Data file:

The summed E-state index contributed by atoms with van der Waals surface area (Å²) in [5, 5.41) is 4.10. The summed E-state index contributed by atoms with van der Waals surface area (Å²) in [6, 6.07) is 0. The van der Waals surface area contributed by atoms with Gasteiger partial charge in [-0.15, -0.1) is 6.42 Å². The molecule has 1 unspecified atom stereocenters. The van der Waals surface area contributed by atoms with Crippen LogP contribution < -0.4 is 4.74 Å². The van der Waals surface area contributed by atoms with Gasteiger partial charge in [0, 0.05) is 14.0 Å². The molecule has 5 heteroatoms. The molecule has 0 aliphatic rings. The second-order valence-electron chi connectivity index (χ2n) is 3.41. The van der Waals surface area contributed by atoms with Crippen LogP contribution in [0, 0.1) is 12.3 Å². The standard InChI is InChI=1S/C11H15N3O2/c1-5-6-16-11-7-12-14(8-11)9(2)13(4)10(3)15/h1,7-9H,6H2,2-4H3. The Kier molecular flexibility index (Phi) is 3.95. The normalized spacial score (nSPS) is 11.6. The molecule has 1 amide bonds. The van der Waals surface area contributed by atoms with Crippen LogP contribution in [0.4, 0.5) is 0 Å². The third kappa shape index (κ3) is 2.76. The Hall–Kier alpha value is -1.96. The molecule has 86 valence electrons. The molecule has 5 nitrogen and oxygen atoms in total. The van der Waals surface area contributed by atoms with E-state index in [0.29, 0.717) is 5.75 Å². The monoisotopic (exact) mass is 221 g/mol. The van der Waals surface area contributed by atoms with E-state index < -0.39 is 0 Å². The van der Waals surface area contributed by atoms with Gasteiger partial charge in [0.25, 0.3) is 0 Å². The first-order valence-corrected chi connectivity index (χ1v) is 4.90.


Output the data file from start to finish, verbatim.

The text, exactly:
The summed E-state index contributed by atoms with van der Waals surface area (Å²) in [5, 5.41) is 4.10. The summed E-state index contributed by atoms with van der Waals surface area (Å²) in [6, 6.07) is 0. The van der Waals surface area contributed by atoms with Gasteiger partial charge in [-0.15, -0.1) is 6.42 Å². The molecule has 1 unspecified atom stereocenters. The van der Waals surface area contributed by atoms with Crippen LogP contribution < -0.4 is 4.74 Å². The van der Waals surface area contributed by atoms with Gasteiger partial charge in [0, 0.05) is 14.0 Å². The molecule has 5 heteroatoms. The molecule has 0 aliphatic rings. The second-order valence-electron chi connectivity index (χ2n) is 3.41. The van der Waals surface area contributed by atoms with Crippen LogP contribution in [0, 0.1) is 12.3 Å². The standard InChI is InChI=1S/C11H15N3O2/c1-5-6-16-11-7-12-14(8-11)9(2)13(4)10(3)15/h1,7-9H,6H2,2-4H3. The Kier molecular flexibility index (Phi) is 3.95. The normalized spacial score (nSPS) is 11.6. The molecule has 1 amide bonds. The van der Waals surface area contributed by atoms with Crippen LogP contribution in [0.4, 0.5) is 0 Å². The third kappa shape index (κ3) is 2.76. The Hall–Kier alpha value is -1.96. The molecule has 86 valence electrons. The molecule has 5 nitrogen and oxygen atoms in total. The van der Waals surface area contributed by atoms with E-state index in [0.29, 0.717) is 5.75 Å². The monoisotopic (exact) mass is 221 g/mol. The van der Waals surface area contributed by atoms with E-state index < -0.39 is 0 Å². The van der Waals surface area contributed by atoms with Gasteiger partial charge in [0.25, 0.3) is 0 Å². The first-order valence-corrected chi connectivity index (χ1v) is 4.90.